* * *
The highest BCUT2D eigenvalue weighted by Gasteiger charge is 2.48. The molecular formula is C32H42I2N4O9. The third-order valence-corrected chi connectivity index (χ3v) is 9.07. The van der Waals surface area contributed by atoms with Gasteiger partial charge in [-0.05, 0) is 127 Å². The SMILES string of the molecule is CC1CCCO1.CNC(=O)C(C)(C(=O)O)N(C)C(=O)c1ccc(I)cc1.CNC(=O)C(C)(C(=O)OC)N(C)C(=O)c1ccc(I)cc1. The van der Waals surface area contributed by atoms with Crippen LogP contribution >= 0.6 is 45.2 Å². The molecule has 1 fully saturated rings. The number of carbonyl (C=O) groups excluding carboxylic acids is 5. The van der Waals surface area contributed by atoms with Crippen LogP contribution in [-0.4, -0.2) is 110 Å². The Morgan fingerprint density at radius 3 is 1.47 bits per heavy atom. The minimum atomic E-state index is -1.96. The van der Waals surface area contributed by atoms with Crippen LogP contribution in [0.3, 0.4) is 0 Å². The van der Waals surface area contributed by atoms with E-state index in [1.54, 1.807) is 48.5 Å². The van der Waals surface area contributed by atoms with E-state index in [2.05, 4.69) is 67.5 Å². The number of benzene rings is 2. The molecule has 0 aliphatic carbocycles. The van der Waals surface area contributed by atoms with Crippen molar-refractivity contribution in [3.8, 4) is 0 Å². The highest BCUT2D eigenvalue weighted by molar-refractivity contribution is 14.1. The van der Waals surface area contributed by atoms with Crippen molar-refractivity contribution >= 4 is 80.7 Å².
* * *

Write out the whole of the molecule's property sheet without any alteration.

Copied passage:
The highest BCUT2D eigenvalue weighted by Gasteiger charge is 2.48. The molecular formula is C32H42I2N4O9. The third-order valence-corrected chi connectivity index (χ3v) is 9.07. The van der Waals surface area contributed by atoms with Gasteiger partial charge in [-0.05, 0) is 127 Å². The SMILES string of the molecule is CC1CCCO1.CNC(=O)C(C)(C(=O)O)N(C)C(=O)c1ccc(I)cc1.CNC(=O)C(C)(C(=O)OC)N(C)C(=O)c1ccc(I)cc1. The van der Waals surface area contributed by atoms with Crippen LogP contribution >= 0.6 is 45.2 Å². The molecule has 1 fully saturated rings. The number of carbonyl (C=O) groups excluding carboxylic acids is 5. The van der Waals surface area contributed by atoms with Crippen LogP contribution in [-0.4, -0.2) is 110 Å². The Morgan fingerprint density at radius 3 is 1.47 bits per heavy atom. The minimum atomic E-state index is -1.96. The van der Waals surface area contributed by atoms with Crippen LogP contribution in [0.3, 0.4) is 0 Å². The van der Waals surface area contributed by atoms with E-state index in [1.54, 1.807) is 48.5 Å². The van der Waals surface area contributed by atoms with E-state index in [2.05, 4.69) is 67.5 Å². The number of benzene rings is 2. The molecule has 0 aliphatic carbocycles. The van der Waals surface area contributed by atoms with Crippen molar-refractivity contribution in [3.8, 4) is 0 Å². The highest BCUT2D eigenvalue weighted by molar-refractivity contribution is 14.1. The van der Waals surface area contributed by atoms with Crippen molar-refractivity contribution >= 4 is 80.7 Å².